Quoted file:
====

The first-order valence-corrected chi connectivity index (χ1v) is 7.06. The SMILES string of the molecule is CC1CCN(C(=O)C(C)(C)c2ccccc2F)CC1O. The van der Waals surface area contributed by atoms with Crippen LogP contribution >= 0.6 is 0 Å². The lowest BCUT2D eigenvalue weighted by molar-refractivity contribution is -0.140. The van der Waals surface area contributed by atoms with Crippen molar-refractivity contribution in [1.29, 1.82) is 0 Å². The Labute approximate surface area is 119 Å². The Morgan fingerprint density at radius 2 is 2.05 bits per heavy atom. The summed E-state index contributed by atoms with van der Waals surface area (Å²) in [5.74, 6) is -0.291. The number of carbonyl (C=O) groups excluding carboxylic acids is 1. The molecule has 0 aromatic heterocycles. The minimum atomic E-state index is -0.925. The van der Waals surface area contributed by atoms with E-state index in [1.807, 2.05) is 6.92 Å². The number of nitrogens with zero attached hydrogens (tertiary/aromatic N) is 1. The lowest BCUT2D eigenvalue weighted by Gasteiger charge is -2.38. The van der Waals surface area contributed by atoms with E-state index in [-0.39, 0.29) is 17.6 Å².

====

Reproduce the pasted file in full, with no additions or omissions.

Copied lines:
The first-order valence-corrected chi connectivity index (χ1v) is 7.06. The SMILES string of the molecule is CC1CCN(C(=O)C(C)(C)c2ccccc2F)CC1O. The van der Waals surface area contributed by atoms with Crippen LogP contribution >= 0.6 is 0 Å². The lowest BCUT2D eigenvalue weighted by molar-refractivity contribution is -0.140. The van der Waals surface area contributed by atoms with Crippen molar-refractivity contribution in [1.29, 1.82) is 0 Å². The Labute approximate surface area is 119 Å². The Morgan fingerprint density at radius 2 is 2.05 bits per heavy atom. The summed E-state index contributed by atoms with van der Waals surface area (Å²) in [5.74, 6) is -0.291. The number of carbonyl (C=O) groups excluding carboxylic acids is 1. The molecule has 0 aromatic heterocycles. The minimum atomic E-state index is -0.925. The van der Waals surface area contributed by atoms with E-state index in [1.807, 2.05) is 6.92 Å². The number of nitrogens with zero attached hydrogens (tertiary/aromatic N) is 1. The lowest BCUT2D eigenvalue weighted by Gasteiger charge is -2.38. The van der Waals surface area contributed by atoms with E-state index in [-0.39, 0.29) is 17.6 Å².